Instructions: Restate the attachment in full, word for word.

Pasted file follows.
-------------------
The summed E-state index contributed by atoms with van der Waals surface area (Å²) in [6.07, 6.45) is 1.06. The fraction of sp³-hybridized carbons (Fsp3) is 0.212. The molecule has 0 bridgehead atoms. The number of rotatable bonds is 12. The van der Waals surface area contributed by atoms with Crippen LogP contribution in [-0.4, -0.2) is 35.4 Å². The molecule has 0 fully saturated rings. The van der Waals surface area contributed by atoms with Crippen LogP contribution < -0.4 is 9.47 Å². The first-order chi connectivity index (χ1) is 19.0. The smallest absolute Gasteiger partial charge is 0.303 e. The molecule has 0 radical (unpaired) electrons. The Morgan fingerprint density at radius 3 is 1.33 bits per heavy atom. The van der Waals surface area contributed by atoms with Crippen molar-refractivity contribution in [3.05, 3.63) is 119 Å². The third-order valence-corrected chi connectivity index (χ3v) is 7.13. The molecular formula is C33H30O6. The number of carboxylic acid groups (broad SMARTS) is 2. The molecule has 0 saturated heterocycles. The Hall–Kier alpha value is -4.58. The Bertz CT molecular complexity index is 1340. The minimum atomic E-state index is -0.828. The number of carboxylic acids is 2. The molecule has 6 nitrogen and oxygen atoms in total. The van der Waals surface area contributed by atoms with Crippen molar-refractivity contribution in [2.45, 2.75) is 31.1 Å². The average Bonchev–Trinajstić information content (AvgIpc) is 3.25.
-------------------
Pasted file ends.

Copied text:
The summed E-state index contributed by atoms with van der Waals surface area (Å²) in [6.07, 6.45) is 1.06. The fraction of sp³-hybridized carbons (Fsp3) is 0.212. The molecule has 0 bridgehead atoms. The number of rotatable bonds is 12. The van der Waals surface area contributed by atoms with Crippen LogP contribution in [-0.4, -0.2) is 35.4 Å². The molecule has 0 fully saturated rings. The van der Waals surface area contributed by atoms with Crippen LogP contribution < -0.4 is 9.47 Å². The first-order chi connectivity index (χ1) is 19.0. The smallest absolute Gasteiger partial charge is 0.303 e. The molecule has 0 radical (unpaired) electrons. The Morgan fingerprint density at radius 3 is 1.33 bits per heavy atom. The van der Waals surface area contributed by atoms with Crippen molar-refractivity contribution in [3.05, 3.63) is 119 Å². The third-order valence-corrected chi connectivity index (χ3v) is 7.13. The molecular formula is C33H30O6. The number of carboxylic acid groups (broad SMARTS) is 2. The molecule has 0 saturated heterocycles. The Hall–Kier alpha value is -4.58. The Bertz CT molecular complexity index is 1340. The minimum atomic E-state index is -0.828. The number of carboxylic acids is 2. The molecule has 6 nitrogen and oxygen atoms in total. The van der Waals surface area contributed by atoms with Crippen molar-refractivity contribution in [2.45, 2.75) is 31.1 Å². The average Bonchev–Trinajstić information content (AvgIpc) is 3.25.